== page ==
A Calgary woman’s horrific trauma has compelled her to help others who have endured the same experience.
“I was downtown in the city of Toronto after a night out and was approached by a man who claimed to be an uber driver, unfortunately, he wasn’t, he was posing as one,” Stephanie Thompson said.
“I got in the vehicle and was trapped and raped and assaulted,” Thompson recalled.
Following the assault several years ago, Thompson said she suffered from PTSD and depression.
“You feel completely consumed by darkness and it’s hard to see a light and you don’t think you’re going to be okay,” Thompson said.
“I’m being blunt here, there were days I thought there’s no way I’m going to make it through this.”
She knew she couldn’t change what happened to her and wanted to find purpose from her pain. Her brave instincts have led her to take on a courageous challenge like no other, running blindfolded.
“It’s absolutely terrifying but so powerful,” Thompson said.
She wanted to do something that mirrored those bleak bouts of depression and darkness following the assault.
“I can’t see a single thing, whether it’s a 10 kilometre or a half marathon, that’s hours of running without seeing anything and being consumed by your thoughts and triggers and flashbacks that hit me as I’m running,” Thompson said.
“The reason I came up with the concept is because running in darkness is very symbolic of mental health challenges and depression.”
In hopes of spurring healthy conversation, Thompson started an online initiative as an awareness campaign for women’s mental health.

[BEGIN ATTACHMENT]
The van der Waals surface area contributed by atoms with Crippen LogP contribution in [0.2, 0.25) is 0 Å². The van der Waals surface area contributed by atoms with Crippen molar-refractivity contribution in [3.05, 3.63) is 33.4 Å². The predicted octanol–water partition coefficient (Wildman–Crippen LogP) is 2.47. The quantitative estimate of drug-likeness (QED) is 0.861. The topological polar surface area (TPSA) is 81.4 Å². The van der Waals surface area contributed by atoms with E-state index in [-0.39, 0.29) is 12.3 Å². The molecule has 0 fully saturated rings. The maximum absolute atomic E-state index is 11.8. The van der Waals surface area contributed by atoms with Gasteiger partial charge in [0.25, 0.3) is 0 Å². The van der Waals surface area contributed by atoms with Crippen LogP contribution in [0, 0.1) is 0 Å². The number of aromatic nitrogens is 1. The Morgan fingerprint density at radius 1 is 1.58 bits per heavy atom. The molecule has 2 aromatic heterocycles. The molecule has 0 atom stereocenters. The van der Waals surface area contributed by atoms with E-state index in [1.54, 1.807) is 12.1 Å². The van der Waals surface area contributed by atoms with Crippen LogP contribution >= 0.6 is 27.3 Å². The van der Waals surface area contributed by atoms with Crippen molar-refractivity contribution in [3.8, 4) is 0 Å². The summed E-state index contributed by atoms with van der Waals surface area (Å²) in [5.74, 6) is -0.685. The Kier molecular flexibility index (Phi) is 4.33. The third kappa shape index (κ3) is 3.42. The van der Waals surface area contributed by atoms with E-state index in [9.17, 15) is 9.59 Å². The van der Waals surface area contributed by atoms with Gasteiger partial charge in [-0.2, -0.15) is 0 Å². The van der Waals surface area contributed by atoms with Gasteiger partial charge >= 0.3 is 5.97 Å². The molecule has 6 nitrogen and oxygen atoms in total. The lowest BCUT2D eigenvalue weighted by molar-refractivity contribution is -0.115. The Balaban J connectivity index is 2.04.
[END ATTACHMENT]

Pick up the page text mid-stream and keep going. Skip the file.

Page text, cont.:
Thompson said ‘Light Up The Dark’ is a space for others to share their own stories and struggles.
“Every day I am moved and inspired by other stories and it’s been powerful to see the people who have reached out to me saying: ‘You’re the reason I’m sharing my story. You’re the reason I’m moving forward. You’re the reason I wake up,'” she said.
Thompson runs with the help of guide, Jan Wood.
Wood said she didn’t hesitate when it came to being Thompson’s eye’s on the road. She said she feels privileged to support Thompson’s mission.
“It is such an honor. I take it seriously. We talk about it a lot,” Wood said.
“She is putting herself in my hands. I asked her for constant feedback and it was important I served her.”
On Sunday, Wood is helping Stephanie complete the 10 kilometre Run For Women.
The virtual run aims to support women’s mental health.
“What I admire is, she has experienced a horror and chose to deal with the shame and social stigma and talk about it,” Wood said.
“It gives others a vehicle to talk about it.”
In the future, Thompson hopes to train for a marathon but says she isn’t competing for any medals as she knows there is no finish line to her mission.
“It gives you a ton of compassion and empathy for other people because you don’t know the battles of others,” Thompson said.